15 November 2017

Sol 1877 – 1878: The Last Drive Before Thanksgiving

Posted by Ryan Anderson

The star of tosol‘s plan was a drive that will likely be our last drive before the Thanksgiving holiday. The science team has a lot of activities we’d like to do that require Curiosity to stay in a single location for several days, so the Earth days that the ops team has off for Thanksgiving will be a perfect time for the rover to get some really good science done without needing input from the ground. As the surface properties scientist (SPS) on shift today, I worked closely with the rover planners to pick a drive target that had the highest likelihood of leaving the rover in a good, stable position while still giving us an exciting workspace for future contact science. In the end, we decided to try to head for an area where we see two different colors of rocks – the typical tan rocks that have been present throughout our time on the ridge as well as some grayer rocks that appear to be unique to the upper part of the ridge. Although it’s hard to tell for certain from afar, I’m hopeful this area will be a great place for Curiosity to sit and do science while we humans on the ground enjoy our turkey dinners!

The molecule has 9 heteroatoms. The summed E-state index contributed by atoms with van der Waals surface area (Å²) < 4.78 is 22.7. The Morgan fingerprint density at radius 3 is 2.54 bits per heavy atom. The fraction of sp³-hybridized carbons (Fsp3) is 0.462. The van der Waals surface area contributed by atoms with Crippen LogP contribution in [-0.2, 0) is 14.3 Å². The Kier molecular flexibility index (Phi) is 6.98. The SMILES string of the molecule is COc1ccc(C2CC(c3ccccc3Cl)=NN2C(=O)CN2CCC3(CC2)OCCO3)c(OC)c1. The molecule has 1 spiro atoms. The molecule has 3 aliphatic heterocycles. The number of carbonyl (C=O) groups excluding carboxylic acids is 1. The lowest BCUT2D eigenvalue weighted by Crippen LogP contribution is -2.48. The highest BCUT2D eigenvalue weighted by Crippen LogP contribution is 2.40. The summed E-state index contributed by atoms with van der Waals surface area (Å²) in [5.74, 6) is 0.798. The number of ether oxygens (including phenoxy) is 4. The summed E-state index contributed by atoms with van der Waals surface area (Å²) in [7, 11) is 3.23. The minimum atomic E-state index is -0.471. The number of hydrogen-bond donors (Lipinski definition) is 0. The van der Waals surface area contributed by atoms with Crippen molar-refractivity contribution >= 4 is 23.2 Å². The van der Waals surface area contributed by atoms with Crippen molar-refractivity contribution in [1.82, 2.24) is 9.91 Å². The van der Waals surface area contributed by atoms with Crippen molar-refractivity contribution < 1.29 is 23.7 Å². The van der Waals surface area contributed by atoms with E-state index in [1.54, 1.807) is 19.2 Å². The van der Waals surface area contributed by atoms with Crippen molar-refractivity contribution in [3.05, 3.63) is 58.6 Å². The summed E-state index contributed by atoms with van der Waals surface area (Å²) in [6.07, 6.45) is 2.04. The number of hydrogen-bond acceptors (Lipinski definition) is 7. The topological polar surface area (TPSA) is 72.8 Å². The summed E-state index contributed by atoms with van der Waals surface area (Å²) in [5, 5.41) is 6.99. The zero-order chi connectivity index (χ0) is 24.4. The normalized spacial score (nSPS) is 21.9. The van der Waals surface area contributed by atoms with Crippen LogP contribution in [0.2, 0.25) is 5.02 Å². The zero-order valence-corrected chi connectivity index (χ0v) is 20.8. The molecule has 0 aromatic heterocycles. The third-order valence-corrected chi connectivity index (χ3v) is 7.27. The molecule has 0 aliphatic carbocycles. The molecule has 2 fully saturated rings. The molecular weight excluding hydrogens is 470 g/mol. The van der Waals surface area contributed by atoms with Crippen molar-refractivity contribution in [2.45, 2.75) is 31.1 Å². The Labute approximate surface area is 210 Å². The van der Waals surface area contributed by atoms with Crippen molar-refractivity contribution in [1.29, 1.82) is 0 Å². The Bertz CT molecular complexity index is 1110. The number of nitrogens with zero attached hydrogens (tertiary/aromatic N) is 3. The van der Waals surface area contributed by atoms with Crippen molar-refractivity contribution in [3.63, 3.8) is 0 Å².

The sol 1877 plan starts off with a science block that includes a Mastcam multispectral observation of a target further up Mt. Sharp called ‘Table Mountain.’ We also have ChemCam LIBS observations of two targets, ‘Brenton’ and ‘Gamtoos,’ along with the standard Mastcam documentation imaging. We’ll then drive to the aforementioned spot, and finish with some post driving imaging.

Sol 1878 will be a busy sol as well, with a morning remote sensing block that contains a ChemCam AEGIS automatic observation, an RMI mosaic of more distant layers on Mt. Sharp, and some Navcam environmental science activities including a dust devil search, suprahorizon movie, and zenith movie. The day ends with a nice afternoon science block that has an atmospheric dust (tau) measurement and a crater rim extinction movie.

Written by Abigail Fraeman, Planetary Geologist at NASA’s Jet Propulsion Laboratory